Wireless operators see the promise of 5G network performance as a way to promote a variety of new business and service initiatives. Fixed wireless access (FWA) represents a new opportunity to provide internet access to homes using wireless mobile network technology rather than the traditional cable or fixed-line services that many households use today. Once 5G networks are fully functional, FWA will become a viable and more convenient way to provide gigabit bandwidth to residential customers.
FWA will enable service providers to deliver faster connectivity to customers looking to upgrade, while also expanding high-speed broadband service to areas that don’t have ready access to fixed-line broadband. Bringing 5G FWA services online requires substantially lower capital investment, as it involves minimal to no installation except for a wireless access point outside the home and customer premises equipment (CPE) that can be easily installed and configured by the home owner. Thus, the total cost of bringing FWA services into homes or businesses is lower than what a fixed-line operator invests. It also accelerates time-to-service for customers interested in adopting FWA, allowing wireless providers to monetize services faster.
Initial 5G trials in the U.S. and Europe have demonstrated that the 5G spectrum presents potential download speeds of 10-25 Gbps, which is at least 30 percent faster than what a typical household has from their cable or wireline provider. Such speeds will enable multiple, simultaneous 4K video streaming sessions, enable opportunities for new content services and, ultimately, create a new way for wireless providers to increase wallet share with their customers, as long as the quality of service can be guaranteed.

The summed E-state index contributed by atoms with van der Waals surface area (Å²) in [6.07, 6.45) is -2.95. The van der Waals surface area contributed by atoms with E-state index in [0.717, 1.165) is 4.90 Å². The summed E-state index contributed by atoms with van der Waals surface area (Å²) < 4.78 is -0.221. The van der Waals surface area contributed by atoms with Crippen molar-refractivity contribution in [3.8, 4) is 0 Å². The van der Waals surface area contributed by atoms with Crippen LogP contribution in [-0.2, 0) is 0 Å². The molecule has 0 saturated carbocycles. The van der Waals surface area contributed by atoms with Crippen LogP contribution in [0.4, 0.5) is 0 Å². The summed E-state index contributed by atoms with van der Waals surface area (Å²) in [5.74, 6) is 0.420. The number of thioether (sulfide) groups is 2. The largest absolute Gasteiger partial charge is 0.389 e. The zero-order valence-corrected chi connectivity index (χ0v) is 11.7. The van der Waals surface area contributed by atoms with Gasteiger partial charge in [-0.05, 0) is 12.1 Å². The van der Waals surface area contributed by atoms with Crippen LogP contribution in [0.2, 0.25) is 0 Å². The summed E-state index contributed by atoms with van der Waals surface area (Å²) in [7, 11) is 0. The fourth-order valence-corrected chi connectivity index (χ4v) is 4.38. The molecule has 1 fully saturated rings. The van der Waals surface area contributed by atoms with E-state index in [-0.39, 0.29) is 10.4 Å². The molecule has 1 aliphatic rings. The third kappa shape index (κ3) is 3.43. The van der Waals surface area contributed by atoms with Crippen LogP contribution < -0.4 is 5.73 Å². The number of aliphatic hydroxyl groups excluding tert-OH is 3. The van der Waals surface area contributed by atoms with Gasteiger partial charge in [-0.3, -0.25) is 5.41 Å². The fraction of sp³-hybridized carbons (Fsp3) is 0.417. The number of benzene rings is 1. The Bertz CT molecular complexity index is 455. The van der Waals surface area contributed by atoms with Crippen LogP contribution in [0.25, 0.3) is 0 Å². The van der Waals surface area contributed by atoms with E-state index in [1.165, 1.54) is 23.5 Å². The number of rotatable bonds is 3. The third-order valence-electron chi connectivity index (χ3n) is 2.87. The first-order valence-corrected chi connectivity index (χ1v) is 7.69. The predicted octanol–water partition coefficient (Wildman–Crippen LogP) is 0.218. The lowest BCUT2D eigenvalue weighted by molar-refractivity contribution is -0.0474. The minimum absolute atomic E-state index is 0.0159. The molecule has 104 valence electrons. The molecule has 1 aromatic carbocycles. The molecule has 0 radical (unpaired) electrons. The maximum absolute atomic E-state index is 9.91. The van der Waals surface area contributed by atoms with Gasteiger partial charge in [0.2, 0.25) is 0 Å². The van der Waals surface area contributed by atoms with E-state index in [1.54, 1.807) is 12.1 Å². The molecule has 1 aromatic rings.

As 5G and FWA technologies begin their early trials and rolls out in relevant markets, wireless providers enjoy the benefits of already having very high usage penetration rates. Yet, the ability for wireless providers to expand service portfolios with existing customers will be hampered by wallet share, not by technology. For example, FWA consumer targets are either in single family homes and multidwelling units (MDU), and small and medium-sized businesses likely already have fixed line or cable based access to broadband. For customers without easy access to broadband in the home, the potential upside is clear. Meanwhile, consumers and SMBs that already have fixed-line access tied to some sort of video service will be more likely to examine the cost benefits of switching rather than the performance benefits of gigabit connectivity. The likelihood of a 20-30 percent increase in communications service spending because of greater bandwidth is unrealistic, especially at a time when many customers are cutting the cord and using bare bones internet access for their services.
Putting it all in context, wireless operators must bring creativity and customer-centricity to the table as they launch FWA in the coming years. This will entail creating a single customer experience across traditional mobile and new fixed wireless services. The technology must allow a seamless handoff between home-based and externally-based connectivity without disrupting existing services. It also requires real-time, location-aware rating and charging, allowing customers to roam freely at and away from home and reap cost and performance benefits on their wireless devices. Lastly and most obviously, it requires creative service bundling that enables customers to take advantage of the cost benefits of choosing a single provider, and in cases where broadband service is already present in the home or office, to make the switch and consolidate all services with their wireless provider.
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